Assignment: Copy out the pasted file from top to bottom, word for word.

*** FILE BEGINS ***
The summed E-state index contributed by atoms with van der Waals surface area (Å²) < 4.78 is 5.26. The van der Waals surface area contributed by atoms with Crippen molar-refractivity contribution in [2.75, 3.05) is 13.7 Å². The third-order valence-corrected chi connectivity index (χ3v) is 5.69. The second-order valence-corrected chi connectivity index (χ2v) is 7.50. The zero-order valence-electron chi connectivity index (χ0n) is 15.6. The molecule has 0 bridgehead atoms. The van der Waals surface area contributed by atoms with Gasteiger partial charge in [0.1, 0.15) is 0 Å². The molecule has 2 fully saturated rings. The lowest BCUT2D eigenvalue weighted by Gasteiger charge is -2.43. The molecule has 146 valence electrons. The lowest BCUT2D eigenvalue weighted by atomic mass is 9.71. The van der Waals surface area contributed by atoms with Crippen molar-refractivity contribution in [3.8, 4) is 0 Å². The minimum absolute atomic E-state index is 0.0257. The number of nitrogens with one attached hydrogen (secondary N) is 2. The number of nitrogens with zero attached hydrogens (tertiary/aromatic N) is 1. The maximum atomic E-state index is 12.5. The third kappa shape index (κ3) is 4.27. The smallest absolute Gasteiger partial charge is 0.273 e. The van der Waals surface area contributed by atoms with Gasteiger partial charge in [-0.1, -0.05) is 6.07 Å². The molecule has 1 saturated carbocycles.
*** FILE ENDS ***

The summed E-state index contributed by atoms with van der Waals surface area (Å²) < 4.78 is 5.26. The van der Waals surface area contributed by atoms with Crippen molar-refractivity contribution in [2.75, 3.05) is 13.7 Å². The third-order valence-corrected chi connectivity index (χ3v) is 5.69. The second-order valence-corrected chi connectivity index (χ2v) is 7.50. The zero-order valence-electron chi connectivity index (χ0n) is 15.6. The molecule has 0 bridgehead atoms. The van der Waals surface area contributed by atoms with Gasteiger partial charge in [0.1, 0.15) is 0 Å². The molecule has 2 fully saturated rings. The lowest BCUT2D eigenvalue weighted by Gasteiger charge is -2.43. The molecule has 146 valence electrons. The lowest BCUT2D eigenvalue weighted by atomic mass is 9.71. The van der Waals surface area contributed by atoms with Crippen molar-refractivity contribution in [3.8, 4) is 0 Å². The minimum absolute atomic E-state index is 0.0257. The number of nitrogens with one attached hydrogen (secondary N) is 2. The number of nitrogens with zero attached hydrogens (tertiary/aromatic N) is 1. The maximum atomic E-state index is 12.5. The third kappa shape index (κ3) is 4.27. The smallest absolute Gasteiger partial charge is 0.273 e. The van der Waals surface area contributed by atoms with Gasteiger partial charge in [-0.1, -0.05) is 6.07 Å². The molecule has 1 saturated carbocycles.